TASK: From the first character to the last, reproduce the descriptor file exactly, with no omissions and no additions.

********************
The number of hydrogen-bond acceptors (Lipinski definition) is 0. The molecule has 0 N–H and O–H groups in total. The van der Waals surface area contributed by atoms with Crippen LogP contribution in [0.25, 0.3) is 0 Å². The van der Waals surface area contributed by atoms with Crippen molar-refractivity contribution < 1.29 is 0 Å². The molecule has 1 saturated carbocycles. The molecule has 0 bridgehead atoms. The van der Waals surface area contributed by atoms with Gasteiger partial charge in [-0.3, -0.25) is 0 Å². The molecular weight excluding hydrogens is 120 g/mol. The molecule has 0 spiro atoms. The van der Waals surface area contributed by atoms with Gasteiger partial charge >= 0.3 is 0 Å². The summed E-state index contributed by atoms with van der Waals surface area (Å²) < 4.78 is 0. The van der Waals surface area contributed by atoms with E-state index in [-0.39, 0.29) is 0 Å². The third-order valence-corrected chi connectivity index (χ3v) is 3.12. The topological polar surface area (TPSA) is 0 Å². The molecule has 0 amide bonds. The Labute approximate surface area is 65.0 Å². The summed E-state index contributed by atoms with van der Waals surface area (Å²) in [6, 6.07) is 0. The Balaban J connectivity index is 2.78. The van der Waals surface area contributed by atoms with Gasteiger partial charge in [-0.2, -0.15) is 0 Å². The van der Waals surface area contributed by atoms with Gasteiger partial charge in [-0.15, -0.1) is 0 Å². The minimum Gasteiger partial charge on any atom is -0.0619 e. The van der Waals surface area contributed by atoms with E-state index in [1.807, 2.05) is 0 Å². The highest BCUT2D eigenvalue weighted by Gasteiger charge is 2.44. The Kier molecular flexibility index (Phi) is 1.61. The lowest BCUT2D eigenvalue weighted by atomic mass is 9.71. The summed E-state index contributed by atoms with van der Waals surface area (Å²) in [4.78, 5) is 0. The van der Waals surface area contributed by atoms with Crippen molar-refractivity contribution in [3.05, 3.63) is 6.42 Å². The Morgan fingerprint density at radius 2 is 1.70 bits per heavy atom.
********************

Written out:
The number of hydrogen-bond acceptors (Lipinski definition) is 0. The molecule has 0 N–H and O–H groups in total. The van der Waals surface area contributed by atoms with Crippen LogP contribution in [0.25, 0.3) is 0 Å². The van der Waals surface area contributed by atoms with Crippen molar-refractivity contribution < 1.29 is 0 Å². The molecule has 1 saturated carbocycles. The molecule has 0 bridgehead atoms. The van der Waals surface area contributed by atoms with Gasteiger partial charge in [-0.3, -0.25) is 0 Å². The molecular weight excluding hydrogens is 120 g/mol. The molecule has 0 spiro atoms. The van der Waals surface area contributed by atoms with Gasteiger partial charge >= 0.3 is 0 Å². The summed E-state index contributed by atoms with van der Waals surface area (Å²) < 4.78 is 0. The van der Waals surface area contributed by atoms with E-state index in [-0.39, 0.29) is 0 Å². The third-order valence-corrected chi connectivity index (χ3v) is 3.12. The topological polar surface area (TPSA) is 0 Å². The molecule has 0 amide bonds. The Labute approximate surface area is 65.0 Å². The summed E-state index contributed by atoms with van der Waals surface area (Å²) in [6, 6.07) is 0. The Balaban J connectivity index is 2.78. The van der Waals surface area contributed by atoms with Gasteiger partial charge in [-0.2, -0.15) is 0 Å². The van der Waals surface area contributed by atoms with Gasteiger partial charge in [-0.15, -0.1) is 0 Å². The minimum Gasteiger partial charge on any atom is -0.0619 e. The van der Waals surface area contributed by atoms with E-state index in [1.807, 2.05) is 0 Å². The highest BCUT2D eigenvalue weighted by Gasteiger charge is 2.44. The Kier molecular flexibility index (Phi) is 1.61. The lowest BCUT2D eigenvalue weighted by atomic mass is 9.71. The summed E-state index contributed by atoms with van der Waals surface area (Å²) in [4.78, 5) is 0. The van der Waals surface area contributed by atoms with Crippen molar-refractivity contribution in [3.05, 3.63) is 6.42 Å². The Morgan fingerprint density at radius 2 is 1.70 bits per heavy atom.